Economics at your fingertips  

The Degree of Integrating Corporate and Capital Gains Tax into Income Tax and its Impact on Investment Decisions

Caren Sureth and Dirk Langeleh

Schmalenbach Business Review (sbr), 2007, vol. 59, issue 4, 310-339

Abstract: We investigate the influence of different systems of current income and capital gains taxation on investors’ decisions to either invest in corporate shares or to invest funds on the capital market. We analyze three basic tax systems. We show that even under certainty, we cannot derive general analytical solutions to the investment problem for different categories of tax regimes. Using a growth model, under restrictive assumptions we find that the shareholder relief system results in more severe distortions than does the full imputation system. In an attempt to prove this finding in a more realistic setting with uncertainty, we use Monte Carlo simulation for random rates of return and random income tax rates. We find that tax-induced uncertainty and distortion is often higher under a shareholder relief system than under full imputation, but find opposite results for low income tax rates if either the retention rate is low or income tax rates are subject to high degrees of uncertainty. These results contradict the traditional view of full imputation and suggest that under uncertainty, full imputation may cause more severe distortions than would shareholder relief, especially if personal income tax rates are low and volatile. This result is important, because simulated low income tax rates correspond to empirical rates. Furthermore, the simulation clarifies the trade-off between opposing effects, i.e., tax and interest-rate effects, and the overwhelming impact of capital gains taxation. Apart from tax parameters, we identify the dividend rate and the point in time of selling the shares as important value drivers.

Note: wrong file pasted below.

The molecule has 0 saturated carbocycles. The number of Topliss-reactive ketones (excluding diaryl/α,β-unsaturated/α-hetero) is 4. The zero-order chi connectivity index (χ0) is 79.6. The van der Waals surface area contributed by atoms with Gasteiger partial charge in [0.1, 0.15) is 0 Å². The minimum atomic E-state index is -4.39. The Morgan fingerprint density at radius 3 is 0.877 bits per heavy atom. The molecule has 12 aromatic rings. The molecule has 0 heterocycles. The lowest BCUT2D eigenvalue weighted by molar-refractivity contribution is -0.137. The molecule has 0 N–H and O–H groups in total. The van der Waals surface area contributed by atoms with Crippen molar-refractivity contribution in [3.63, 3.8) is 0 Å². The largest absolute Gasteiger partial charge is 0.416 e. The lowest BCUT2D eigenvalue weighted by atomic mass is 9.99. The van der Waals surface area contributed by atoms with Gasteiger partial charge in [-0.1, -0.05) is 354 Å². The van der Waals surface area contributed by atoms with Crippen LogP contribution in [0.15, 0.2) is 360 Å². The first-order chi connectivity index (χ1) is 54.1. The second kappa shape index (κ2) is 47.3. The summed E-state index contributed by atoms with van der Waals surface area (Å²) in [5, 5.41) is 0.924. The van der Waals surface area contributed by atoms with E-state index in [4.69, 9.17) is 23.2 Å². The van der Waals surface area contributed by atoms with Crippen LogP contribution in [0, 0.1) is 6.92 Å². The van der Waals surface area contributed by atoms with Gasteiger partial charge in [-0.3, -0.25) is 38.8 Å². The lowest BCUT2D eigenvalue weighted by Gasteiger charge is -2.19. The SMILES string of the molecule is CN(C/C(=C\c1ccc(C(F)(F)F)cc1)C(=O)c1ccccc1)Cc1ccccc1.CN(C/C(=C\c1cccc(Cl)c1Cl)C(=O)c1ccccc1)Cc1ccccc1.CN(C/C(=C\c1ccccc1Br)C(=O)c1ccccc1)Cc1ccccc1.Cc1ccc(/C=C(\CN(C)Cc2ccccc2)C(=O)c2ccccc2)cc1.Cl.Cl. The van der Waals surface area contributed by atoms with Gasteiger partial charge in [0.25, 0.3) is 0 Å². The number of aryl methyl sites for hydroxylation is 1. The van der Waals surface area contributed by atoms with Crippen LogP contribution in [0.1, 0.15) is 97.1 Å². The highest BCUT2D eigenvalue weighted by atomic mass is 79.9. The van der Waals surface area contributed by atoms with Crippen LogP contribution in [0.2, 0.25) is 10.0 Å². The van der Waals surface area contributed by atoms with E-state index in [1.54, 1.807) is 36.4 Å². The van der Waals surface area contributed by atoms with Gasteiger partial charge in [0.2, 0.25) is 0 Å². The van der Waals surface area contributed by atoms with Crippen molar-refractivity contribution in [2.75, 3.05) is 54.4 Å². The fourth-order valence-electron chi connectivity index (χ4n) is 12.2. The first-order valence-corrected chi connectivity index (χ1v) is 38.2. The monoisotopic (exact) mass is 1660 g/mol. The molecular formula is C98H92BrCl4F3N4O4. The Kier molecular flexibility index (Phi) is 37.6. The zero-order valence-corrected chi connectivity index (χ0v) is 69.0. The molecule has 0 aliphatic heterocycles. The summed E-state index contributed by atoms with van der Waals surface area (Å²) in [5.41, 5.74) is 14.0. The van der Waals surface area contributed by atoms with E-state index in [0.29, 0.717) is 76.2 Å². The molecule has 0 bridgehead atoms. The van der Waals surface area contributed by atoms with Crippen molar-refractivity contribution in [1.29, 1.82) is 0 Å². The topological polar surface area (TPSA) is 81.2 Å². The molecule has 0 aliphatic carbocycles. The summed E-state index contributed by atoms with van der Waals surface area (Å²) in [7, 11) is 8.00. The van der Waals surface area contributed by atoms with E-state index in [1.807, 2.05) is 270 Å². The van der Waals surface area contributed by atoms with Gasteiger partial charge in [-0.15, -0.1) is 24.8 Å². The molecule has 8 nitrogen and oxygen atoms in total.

Keywords: Capital Gains Tax; Corporate Tax; Dividend Policy; Investment Decisions; Monte Carlo Simulation; Tax Neutrality; Timing Decisions; Uncertainty (search for similar items in EconPapers)
JEL-codes: H21 H25 (search for similar items in EconPapers)
Date: 2007
References: Add references at CitEc
Citations View citations in EconPapers (5) Track citations by RSS feed

Downloads: (external link) (text/html)

Related works:
This item may be available elsewhere in EconPapers: Search for items with the same title.

Export reference: BibTeX RIS (EndNote, ProCite, RefMan) HTML/Text

Persistent link:

Access Statistics for this article

Schmalenbach Business Review (sbr) is currently edited by Wolfgang Ballwieser

More articles in Schmalenbach Business Review (sbr) from LMU Munich School of Management Contact information at EDIRC.
Series data maintained by sbr (). This e-mail address is bad, please contact .

Page updated 2017-09-29
Handle: RePEc:sbr:abstra:v:59:y:2007:i:4:p:310-339